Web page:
Tourists warned to avoid travelling on buses in Tel Aviv / Simon Calder

Tourists warned of bus attacks in Israel - as Thai authorities step up drug-testing

British visitors to Israel have been warned not to use the buses in the country’s largest city, Tel Aviv.

Overnight, the Foreign Office updated its travel bulletin to advise “against the use of the bus system in the greater Tel Aviv area”.

The FCO says this is because of “an ongoing risk of security incidents on public transport in Tel Aviv.”

On 21 January, a dozen people were wounded in a knife attack on a bus.

The new advice mirrors an existing warning against using public transport in Jerusalem.

The Foreign Office says: “There have been a number of security incidents on the Jerusalem Light Rail line north of Damascus Gate in recent months, including regular reports of stone throwing at the trams in Shu’afat. The trams in this area often have police escorts.”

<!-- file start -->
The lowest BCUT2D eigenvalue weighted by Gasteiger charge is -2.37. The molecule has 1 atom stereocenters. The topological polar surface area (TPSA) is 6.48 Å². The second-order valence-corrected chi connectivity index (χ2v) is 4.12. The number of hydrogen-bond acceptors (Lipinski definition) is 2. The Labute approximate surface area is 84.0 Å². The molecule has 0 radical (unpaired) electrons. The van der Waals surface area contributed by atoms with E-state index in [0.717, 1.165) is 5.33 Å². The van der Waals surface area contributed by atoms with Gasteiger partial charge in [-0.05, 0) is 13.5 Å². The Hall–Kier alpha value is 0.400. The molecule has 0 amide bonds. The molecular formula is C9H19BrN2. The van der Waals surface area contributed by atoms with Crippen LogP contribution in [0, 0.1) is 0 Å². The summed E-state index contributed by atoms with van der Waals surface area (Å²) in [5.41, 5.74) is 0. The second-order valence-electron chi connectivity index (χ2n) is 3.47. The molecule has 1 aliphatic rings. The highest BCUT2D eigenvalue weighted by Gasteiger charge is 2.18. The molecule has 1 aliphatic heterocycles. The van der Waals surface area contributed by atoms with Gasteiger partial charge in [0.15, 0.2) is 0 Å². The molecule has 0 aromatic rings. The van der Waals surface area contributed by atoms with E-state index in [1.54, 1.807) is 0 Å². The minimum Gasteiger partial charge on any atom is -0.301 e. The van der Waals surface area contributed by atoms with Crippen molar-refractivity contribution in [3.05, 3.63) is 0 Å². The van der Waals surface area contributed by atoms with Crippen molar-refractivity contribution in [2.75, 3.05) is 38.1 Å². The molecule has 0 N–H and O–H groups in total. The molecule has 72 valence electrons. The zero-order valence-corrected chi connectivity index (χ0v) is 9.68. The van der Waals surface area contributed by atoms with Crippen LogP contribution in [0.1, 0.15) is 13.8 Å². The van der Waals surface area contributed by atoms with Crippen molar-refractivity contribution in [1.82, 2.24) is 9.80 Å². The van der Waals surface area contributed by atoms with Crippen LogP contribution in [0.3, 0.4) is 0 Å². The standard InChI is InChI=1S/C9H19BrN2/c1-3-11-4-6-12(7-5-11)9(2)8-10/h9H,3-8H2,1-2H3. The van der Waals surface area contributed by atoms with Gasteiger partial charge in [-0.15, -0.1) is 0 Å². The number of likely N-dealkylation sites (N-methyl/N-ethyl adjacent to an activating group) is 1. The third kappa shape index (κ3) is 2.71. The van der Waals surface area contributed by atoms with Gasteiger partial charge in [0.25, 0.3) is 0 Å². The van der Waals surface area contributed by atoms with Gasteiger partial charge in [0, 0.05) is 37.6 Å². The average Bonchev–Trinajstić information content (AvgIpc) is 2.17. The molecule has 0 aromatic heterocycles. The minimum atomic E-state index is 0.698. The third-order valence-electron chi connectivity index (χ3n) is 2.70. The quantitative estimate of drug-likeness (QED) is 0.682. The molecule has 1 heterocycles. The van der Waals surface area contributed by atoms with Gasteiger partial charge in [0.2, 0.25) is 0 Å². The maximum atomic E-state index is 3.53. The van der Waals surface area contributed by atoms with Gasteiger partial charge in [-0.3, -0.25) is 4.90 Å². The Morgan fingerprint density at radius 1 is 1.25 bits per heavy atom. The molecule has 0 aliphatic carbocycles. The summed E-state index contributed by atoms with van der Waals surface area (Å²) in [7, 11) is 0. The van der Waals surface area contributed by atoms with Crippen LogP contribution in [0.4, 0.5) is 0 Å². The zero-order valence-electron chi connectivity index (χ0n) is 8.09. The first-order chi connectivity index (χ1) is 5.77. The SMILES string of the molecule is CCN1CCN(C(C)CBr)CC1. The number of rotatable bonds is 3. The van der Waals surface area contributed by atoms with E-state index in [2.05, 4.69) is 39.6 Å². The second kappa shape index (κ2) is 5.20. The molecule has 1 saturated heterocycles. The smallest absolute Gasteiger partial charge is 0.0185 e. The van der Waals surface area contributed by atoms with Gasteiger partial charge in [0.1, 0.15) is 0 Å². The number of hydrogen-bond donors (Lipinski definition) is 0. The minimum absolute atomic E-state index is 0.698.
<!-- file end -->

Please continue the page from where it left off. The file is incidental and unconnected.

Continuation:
In Thailand, backpackers have been warned that the authorities may demand urine samples from travellers in spot-checks to detect drug taking.

Australia’s foreign ministry says: “Under Thai law, the authorities have the right to demand urine samples from individuals suspected of taking illegal drugs.”

The Foreign Office warns: “Possession of even very small quantities can lead to imprisonment. If you are found guilty of being in possession of marijuana you are likely to receive a long prison sentence and a heavy fine.”